Turkey Vultures carry their wings in a shallow 'V' as they ride on thermals, sometimes for many minutes without flapping.

Osprey have long, crooked wings that they hold like a shallow letter "M." This interesting shape allows them to pull their wingtips out of the water when they catch a fish. Their wings are very long relative to their bodies and tail. Sometimes you can spot their white forehead a long distance away.

Bald Eagle
Eagles are the largest and heaviest true birds of prey. An adult Bald Eagle is easy to recognize, but it takes 4-6 years to grow those conspicuous white head and tail feathers. Before that, eagles are dark and splotchy, like overgrown hawks. From a distance their long, flat wings give them the appearance of a flying board.

Where to Look for Migrating Hawks
There are often thermals and updrafts along the edge of rivers and streams, and also near ridges and mountain ranges. Contact your local bird club or Audubon Society to find out if you live near a major hawk concentration area. Even if you don't, you might still see migrating hawks from your own backyard!

When these birds are on the move, it's possible to see them just about anywhere. Some birders have even spotted kettles of more than 500 hawks circling over busy highways! But you won't see any hawks unless you get in the habit of looking up at the sky now and then.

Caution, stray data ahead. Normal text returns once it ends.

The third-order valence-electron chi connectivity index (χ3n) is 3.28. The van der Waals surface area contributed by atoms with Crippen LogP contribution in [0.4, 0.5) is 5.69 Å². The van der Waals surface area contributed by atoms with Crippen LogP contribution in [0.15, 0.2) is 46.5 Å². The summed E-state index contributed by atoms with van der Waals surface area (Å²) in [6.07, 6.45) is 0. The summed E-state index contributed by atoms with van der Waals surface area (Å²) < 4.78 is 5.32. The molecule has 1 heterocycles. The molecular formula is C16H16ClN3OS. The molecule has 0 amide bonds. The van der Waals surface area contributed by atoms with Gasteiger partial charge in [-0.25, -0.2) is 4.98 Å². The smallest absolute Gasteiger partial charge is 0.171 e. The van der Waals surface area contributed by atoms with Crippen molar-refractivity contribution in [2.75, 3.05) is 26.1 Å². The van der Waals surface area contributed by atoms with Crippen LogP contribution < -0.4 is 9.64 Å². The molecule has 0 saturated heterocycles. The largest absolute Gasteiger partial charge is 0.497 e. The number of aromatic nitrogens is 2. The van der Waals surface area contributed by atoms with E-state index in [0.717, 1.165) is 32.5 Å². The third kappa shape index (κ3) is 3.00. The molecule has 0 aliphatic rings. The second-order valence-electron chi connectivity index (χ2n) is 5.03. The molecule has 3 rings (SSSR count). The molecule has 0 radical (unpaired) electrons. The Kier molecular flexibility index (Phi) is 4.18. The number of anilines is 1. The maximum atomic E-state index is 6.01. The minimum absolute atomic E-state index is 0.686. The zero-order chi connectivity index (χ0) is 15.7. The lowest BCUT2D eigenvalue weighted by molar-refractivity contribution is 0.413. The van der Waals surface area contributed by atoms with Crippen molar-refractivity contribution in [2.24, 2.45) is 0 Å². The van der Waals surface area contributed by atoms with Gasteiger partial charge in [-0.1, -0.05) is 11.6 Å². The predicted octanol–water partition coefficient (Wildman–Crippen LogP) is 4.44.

How to Count Hawks
When hawks are spiraling upward in a huge kettle, it's impossible to count that swirling mass. But when the rising air peters out, they stream forward in more of a line, and then it's pretty easy to count them if you race through the numbers quickly. Along the Texas and Mexican coast, and in Panama, people have counted over 100,000 hawks in a single day!
Hawk Tally Marks
On a slow day, it's easy to keep track of migrating hawks. Hawk watchers looking at distant birds would keep crossing their eyes if they had to keep track of them using the little line hatch marks that non-birders use for tallying. Hawk numbers are recorded with dots and lines.

When hawks are flying fast and furious, it's hard work to count them. Frank Nicoletti, the hawk counter at Hawk Ridge Nature Reserve in Duluth, Minnesota, uses a mechanical clicker to count the Sharp-shinned Hawks that wing past--he clicks it every time one passes, and every hour he writes the number down on his hawk count sheet. He uses the dot and line system to count most of the other hawks. But on days when Broad-winged Hawks are migrating, he counts huge numbers of them as they top out of thermals and cruise by in a line. Frank may count hundreds or even thousands of birds in a single group, so to keep track of them, he writes down the actual number of each group on his count sheet, to add up at the end of the day. The total can be a huge number. On September 18, 1993, Frank counted a total of 49,615 hawks, and fully 47,922 of them were Broad-winged Hawks. After Frank counts each group, other birders helping him will keep track of the new kettles they form so he won't count them twice.